Indonesian Religious Council Rules that Crypto is Forbidden for Muslims
- Indonesia Religious council rules that crypto is forbidden for Muslims.
- The National Ulema Council, or MUI, has considered cryptocurrency as haram or banned.
- MIU is a government-funded organization, and hence its latest decision is not legally binding in Indonesia.
The National Ulema Council of Indonesia is the country’s highest religious authority. It has been stated that Muslims cannot trade cryptocurrencies. They cannot do so as it included features of uncertainty and betting. However, Asrorun Niam Sholeh, chairman of MUI’s Fatwa Commission, believes that cryptocurrencies could become religiously legal if they comply with Sharia law’s tenets and benefit the public.
MUI has the authority in Sharia compliance. While the MUI ruling does not rule out the possibility of all cryptocurrency trading in Indonesia, it may discourage Muslims from investing in the assets and cause local institutions to reconsider issuing crypto assets.
Bank Indonesia has been considering a central bank digital currency. But, it has yet to decide on it. However, it is unlikely that cryptocurrency trade will cease in the world’s largest Muslim country. As a result of the order, some Muslims may be discouraged from utilizing prominent cryptocurrencies such as Bitcoin and Ethereum.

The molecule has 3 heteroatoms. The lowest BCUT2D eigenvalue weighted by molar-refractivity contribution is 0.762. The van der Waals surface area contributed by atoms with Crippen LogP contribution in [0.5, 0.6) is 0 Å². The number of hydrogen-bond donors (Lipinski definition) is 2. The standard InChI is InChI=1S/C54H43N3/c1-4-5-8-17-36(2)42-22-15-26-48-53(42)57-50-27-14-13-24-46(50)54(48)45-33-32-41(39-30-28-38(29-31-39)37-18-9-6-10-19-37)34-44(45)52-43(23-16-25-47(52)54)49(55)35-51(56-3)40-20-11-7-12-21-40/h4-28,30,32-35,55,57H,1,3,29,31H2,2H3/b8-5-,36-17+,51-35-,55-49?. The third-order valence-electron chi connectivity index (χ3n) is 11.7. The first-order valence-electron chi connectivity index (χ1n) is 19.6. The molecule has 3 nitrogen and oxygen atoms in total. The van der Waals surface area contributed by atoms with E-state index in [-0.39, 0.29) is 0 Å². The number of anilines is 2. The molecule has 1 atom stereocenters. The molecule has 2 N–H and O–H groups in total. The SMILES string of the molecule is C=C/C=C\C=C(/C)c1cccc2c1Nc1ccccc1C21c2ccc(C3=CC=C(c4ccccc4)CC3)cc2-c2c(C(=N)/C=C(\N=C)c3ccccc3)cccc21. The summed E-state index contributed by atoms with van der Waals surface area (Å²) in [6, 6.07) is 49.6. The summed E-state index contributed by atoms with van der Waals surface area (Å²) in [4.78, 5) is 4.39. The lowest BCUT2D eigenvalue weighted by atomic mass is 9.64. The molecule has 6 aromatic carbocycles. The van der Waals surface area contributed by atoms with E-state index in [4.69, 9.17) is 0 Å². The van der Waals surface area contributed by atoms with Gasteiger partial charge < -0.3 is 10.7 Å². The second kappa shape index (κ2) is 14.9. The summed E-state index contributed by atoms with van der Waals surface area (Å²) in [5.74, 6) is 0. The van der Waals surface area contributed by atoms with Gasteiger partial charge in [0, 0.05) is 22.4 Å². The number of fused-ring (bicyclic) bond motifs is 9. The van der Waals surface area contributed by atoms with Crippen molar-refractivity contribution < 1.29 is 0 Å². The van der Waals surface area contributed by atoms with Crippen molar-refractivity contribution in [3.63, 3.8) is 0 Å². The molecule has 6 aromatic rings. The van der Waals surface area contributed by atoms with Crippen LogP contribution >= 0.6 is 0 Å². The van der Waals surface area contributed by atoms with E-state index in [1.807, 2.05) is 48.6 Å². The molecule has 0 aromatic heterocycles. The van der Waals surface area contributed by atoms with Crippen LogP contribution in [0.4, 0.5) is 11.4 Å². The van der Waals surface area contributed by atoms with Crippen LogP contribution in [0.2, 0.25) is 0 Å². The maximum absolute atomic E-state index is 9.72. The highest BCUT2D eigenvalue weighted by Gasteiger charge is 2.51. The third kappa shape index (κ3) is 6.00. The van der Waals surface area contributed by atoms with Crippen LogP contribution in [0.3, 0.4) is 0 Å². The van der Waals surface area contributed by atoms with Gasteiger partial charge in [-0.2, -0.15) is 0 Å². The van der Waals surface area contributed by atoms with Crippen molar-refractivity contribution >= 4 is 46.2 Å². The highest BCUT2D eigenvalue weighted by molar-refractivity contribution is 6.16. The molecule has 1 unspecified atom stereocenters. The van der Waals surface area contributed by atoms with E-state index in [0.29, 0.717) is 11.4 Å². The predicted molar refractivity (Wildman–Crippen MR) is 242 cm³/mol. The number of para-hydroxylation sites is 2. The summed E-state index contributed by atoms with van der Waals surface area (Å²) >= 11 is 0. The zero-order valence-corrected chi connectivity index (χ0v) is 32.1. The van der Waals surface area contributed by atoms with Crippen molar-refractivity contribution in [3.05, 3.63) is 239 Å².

The MUI discussed Bitcoin as part of the Ulama Fatwa Commission. It uses Islamic law to address some of Indonesia’s most pressing social, political, economic, and legal challenges. According to reports, the council’s newest decision is not legally binding despite the MUI being a government-funded body. Even though the fatwa is not Indonesian law, some sources claim that it might be used as a source of “legislative inspiration.”
According to Bloomberg, the MUI’s recent decision does not imply that all crypto trading in Indonesia will be prohibited. On the other hand, the council may discourage Muslims from investing in cryptocurrency and force local institutions to reconsider issuing crypto assets.
The cryptocurrency was declared “not a legitimate instrument of payment” by Indonesia’s central bank in 2018. As a result, the country prohibits cryptocurrency for payments, but citizens can trade it as a commodity. The Indonesian government has considered charging taxes on crypto trading earnings in recent months, owing to the cryptocurrency’s growing popularity during the outbreak. However, in the past, Indonesia’s Financial Services Authority has used cryptocurrency’s price volatility as a cause to discourage investors from investing in the business, claiming that its fundamental value was still unknown.